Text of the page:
Queiroz to be first foreign coach at Old Trafford
Friday 07 June 2002
Manchester United yesterday appointed their first foreign coach to become Sir Alex Ferguson's No 2, although the much-travelled Carlos Queiroz is still long-odds to make the step up to become Old Trafford's manager.
Queiroz, born in Mozambique and whose last job was coaching South Africa, will finally bridge the gap left by the departure of Steve McClaren for Middlesbrough last year.
"He is someone I have been looking at for quite a while," Ferguson explained. "I know he has an excellent track record in the past as a manager, particularly with Portugal and South Africa, and he is known as an innovative coach. I feel he is someone who could come in and challenge the players."
Queiroz meets few of the criteria laid down when the club made their abortive search for Ferguson's replacement last season. In short, he has not managed a major European club to any kind of success.
However, despite never having played the game professionally, he is highly regarded as a coach by Fifa and speaks excellent English. Those who know him feel the dapper 49-year-old would not consider himself out of the running to step up to the manager's role.
Ferguson's description of Queiroz's track record would not be wholeheartedly endorsed in either Lisbon or Johannesburg, where they remember some abrasive man-management, nor in the United Arab Emirates – he was sacked after losing 1-0 to Palestine.
His will always be chiefly known for producing Portugal's "golden generation" of Luis Figo, João Pinto and Rui Costa, leading them to World Youth Cups in 1989 and 1991.
Under him, however, the national side never threatened to match those heights and, after failing to take them to the 1994 World Cup, he earned Bobby Robson's enmity by replacing him as coach of Sporting Lisbon when they were then top of the Portuguese League.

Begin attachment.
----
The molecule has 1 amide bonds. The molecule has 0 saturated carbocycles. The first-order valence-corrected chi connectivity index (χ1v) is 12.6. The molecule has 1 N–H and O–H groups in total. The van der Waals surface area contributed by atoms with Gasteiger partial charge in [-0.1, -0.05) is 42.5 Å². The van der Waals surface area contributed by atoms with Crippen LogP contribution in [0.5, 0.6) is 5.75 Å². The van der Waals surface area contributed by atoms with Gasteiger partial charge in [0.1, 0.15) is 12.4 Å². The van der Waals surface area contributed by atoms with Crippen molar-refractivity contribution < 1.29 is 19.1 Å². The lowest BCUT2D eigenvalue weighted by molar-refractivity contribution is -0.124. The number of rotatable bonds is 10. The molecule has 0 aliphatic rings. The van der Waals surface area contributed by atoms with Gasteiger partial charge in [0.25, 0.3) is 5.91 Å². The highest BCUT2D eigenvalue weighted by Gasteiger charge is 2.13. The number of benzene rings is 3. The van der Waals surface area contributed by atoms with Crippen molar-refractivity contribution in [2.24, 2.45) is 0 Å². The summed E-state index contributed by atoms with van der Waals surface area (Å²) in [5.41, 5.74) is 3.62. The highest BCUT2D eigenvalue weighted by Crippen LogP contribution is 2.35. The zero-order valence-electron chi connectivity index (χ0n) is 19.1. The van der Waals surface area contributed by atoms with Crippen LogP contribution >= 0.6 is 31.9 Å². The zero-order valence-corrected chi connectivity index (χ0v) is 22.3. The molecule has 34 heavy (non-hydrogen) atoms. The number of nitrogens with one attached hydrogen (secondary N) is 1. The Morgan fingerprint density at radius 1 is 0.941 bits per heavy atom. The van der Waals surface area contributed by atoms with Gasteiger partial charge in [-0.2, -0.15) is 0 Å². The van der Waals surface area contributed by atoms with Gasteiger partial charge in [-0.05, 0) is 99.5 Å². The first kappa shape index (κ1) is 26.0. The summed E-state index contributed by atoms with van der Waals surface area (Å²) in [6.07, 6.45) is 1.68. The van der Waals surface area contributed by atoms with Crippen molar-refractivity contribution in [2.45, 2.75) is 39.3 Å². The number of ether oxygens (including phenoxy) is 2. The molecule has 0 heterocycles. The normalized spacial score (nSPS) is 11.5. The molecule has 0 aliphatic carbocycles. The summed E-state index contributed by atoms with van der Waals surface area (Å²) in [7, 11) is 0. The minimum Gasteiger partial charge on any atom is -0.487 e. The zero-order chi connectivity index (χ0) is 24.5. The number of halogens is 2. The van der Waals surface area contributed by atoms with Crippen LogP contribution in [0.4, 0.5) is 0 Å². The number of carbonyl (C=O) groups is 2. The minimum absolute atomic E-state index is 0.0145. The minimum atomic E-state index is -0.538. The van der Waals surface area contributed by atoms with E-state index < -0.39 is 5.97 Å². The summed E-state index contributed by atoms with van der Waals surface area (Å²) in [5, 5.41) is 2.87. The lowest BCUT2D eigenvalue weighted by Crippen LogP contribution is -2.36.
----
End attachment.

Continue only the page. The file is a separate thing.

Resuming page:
Queiroz guided South Africa to Japan and Korea but his relationship with his employers fell apart during the African Nations Cup, where they won just once as divisions within the squad boiled to the surface.
A split with his technical director, Jono Somo, went unhealed and, when Somo was given joint responsibility for team selection, Queiroz resigned with a £60,000 pay-off.
He had been expected to return to Portugal, either to coach Benfica or to become tournament director for the 2004 European Championship. Instead, he has opted for perhaps the most fascinating view in football – next to Ferguson.
Latest in Sport
Indian footballer Peter Biaksangzuala dies from spine injury after doing somersault celebration
How Real Madrid started copying Barcelona's old pass masters, and began reaping the rewards
Video: Boxer Vido Loncar brutally assaults referee following defeat
Anderlecht vs Arsenal: Champions League match preview
Chelsea vs Maribor player ratings: Cesc Fabregas? Eden Hazard? Didier Drogba? Who was the star of the show at Stamford Bridge?
- 2 Disney announces new female-led film Moana
- 3 Banksy not arrested: Internet duped by fake report claiming artist's identity revealed
- 4 Australian café owner sparks debate after saying 'No' to having unruly children on premises
- 5 Video: Boxer Vido Loncar brutally assaults referee following defeat
Cameron is warned 'no possibility' of UK reducing immigration and that bid to bring in quota on migrant workers would be illegal
Of course, teenage girls need role models – but not like beauty vlogger Zoella
Residents should throw a street party and mix with immigrant neighbours, councils told
Russell Brand threatened with arrest after filming outside Fox News headquarters
London bus driver 'kicks gay couple off for kissing'
Support for EU membership 'at highest level since 1991 with most Brits wanting to stay in'